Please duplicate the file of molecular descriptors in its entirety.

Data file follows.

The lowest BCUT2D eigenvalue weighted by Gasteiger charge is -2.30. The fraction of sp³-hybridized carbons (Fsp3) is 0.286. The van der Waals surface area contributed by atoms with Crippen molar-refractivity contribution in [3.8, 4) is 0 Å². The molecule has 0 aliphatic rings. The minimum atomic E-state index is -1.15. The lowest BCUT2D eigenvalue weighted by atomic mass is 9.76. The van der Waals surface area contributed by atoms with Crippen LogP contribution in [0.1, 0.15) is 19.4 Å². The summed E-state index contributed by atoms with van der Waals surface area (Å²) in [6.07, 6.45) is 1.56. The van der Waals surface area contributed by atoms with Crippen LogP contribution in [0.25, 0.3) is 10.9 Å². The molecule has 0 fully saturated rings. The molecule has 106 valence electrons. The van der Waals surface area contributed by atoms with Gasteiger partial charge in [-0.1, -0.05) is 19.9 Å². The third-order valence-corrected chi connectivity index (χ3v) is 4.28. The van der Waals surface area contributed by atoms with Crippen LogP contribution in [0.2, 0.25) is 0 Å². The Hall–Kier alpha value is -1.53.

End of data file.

The lowest BCUT2D eigenvalue weighted by Gasteiger charge is -2.30. The fraction of sp³-hybridized carbons (Fsp3) is 0.286. The van der Waals surface area contributed by atoms with Crippen molar-refractivity contribution in [3.8, 4) is 0 Å². The molecule has 0 aliphatic rings. The minimum atomic E-state index is -1.15. The lowest BCUT2D eigenvalue weighted by atomic mass is 9.76. The van der Waals surface area contributed by atoms with Crippen LogP contribution in [0.1, 0.15) is 19.4 Å². The summed E-state index contributed by atoms with van der Waals surface area (Å²) in [6.07, 6.45) is 1.56. The van der Waals surface area contributed by atoms with Crippen LogP contribution in [0.25, 0.3) is 10.9 Å². The molecule has 0 fully saturated rings. The molecule has 106 valence electrons. The van der Waals surface area contributed by atoms with Gasteiger partial charge in [-0.1, -0.05) is 19.9 Å². The third-order valence-corrected chi connectivity index (χ3v) is 4.28. The van der Waals surface area contributed by atoms with Crippen LogP contribution in [0.2, 0.25) is 0 Å². The Hall–Kier alpha value is -1.53.